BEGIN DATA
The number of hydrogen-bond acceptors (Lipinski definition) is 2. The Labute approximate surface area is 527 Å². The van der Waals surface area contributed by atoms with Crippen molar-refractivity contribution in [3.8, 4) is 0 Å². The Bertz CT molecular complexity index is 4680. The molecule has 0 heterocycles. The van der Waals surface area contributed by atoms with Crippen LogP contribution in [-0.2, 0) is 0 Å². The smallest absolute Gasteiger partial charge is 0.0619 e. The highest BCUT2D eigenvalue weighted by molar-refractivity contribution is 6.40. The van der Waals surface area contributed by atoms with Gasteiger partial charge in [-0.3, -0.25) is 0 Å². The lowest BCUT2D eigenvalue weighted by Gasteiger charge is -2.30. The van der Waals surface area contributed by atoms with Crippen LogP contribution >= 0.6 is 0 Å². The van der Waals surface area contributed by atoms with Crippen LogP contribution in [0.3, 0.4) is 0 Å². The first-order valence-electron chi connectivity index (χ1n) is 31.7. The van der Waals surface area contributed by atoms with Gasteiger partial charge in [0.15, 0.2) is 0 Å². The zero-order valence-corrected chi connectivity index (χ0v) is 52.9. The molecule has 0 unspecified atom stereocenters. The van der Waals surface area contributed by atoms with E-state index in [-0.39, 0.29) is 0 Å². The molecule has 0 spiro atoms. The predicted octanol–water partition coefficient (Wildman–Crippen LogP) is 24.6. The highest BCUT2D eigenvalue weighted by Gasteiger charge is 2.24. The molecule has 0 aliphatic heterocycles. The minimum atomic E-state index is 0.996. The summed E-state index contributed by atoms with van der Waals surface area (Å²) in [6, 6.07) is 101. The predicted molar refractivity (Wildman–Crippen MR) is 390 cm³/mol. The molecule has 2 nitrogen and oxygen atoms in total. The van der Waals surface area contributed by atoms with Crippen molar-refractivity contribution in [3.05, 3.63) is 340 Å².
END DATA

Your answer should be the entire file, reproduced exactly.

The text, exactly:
The number of hydrogen-bond acceptors (Lipinski definition) is 2. The Labute approximate surface area is 527 Å². The van der Waals surface area contributed by atoms with Crippen molar-refractivity contribution in [3.8, 4) is 0 Å². The Bertz CT molecular complexity index is 4680. The molecule has 0 heterocycles. The van der Waals surface area contributed by atoms with Crippen LogP contribution in [-0.2, 0) is 0 Å². The smallest absolute Gasteiger partial charge is 0.0619 e. The highest BCUT2D eigenvalue weighted by molar-refractivity contribution is 6.40. The van der Waals surface area contributed by atoms with Gasteiger partial charge in [-0.3, -0.25) is 0 Å². The lowest BCUT2D eigenvalue weighted by Gasteiger charge is -2.30. The van der Waals surface area contributed by atoms with Crippen LogP contribution >= 0.6 is 0 Å². The van der Waals surface area contributed by atoms with Crippen LogP contribution in [0.3, 0.4) is 0 Å². The first-order valence-electron chi connectivity index (χ1n) is 31.7. The van der Waals surface area contributed by atoms with Gasteiger partial charge in [0.15, 0.2) is 0 Å². The zero-order valence-corrected chi connectivity index (χ0v) is 52.9. The molecule has 0 unspecified atom stereocenters. The van der Waals surface area contributed by atoms with E-state index in [-0.39, 0.29) is 0 Å². The molecule has 0 spiro atoms. The predicted octanol–water partition coefficient (Wildman–Crippen LogP) is 24.6. The highest BCUT2D eigenvalue weighted by Gasteiger charge is 2.24. The molecule has 0 aliphatic heterocycles. The minimum atomic E-state index is 0.996. The summed E-state index contributed by atoms with van der Waals surface area (Å²) in [6, 6.07) is 101. The predicted molar refractivity (Wildman–Crippen MR) is 390 cm³/mol. The molecule has 2 nitrogen and oxygen atoms in total. The van der Waals surface area contributed by atoms with Crippen molar-refractivity contribution in [3.05, 3.63) is 340 Å².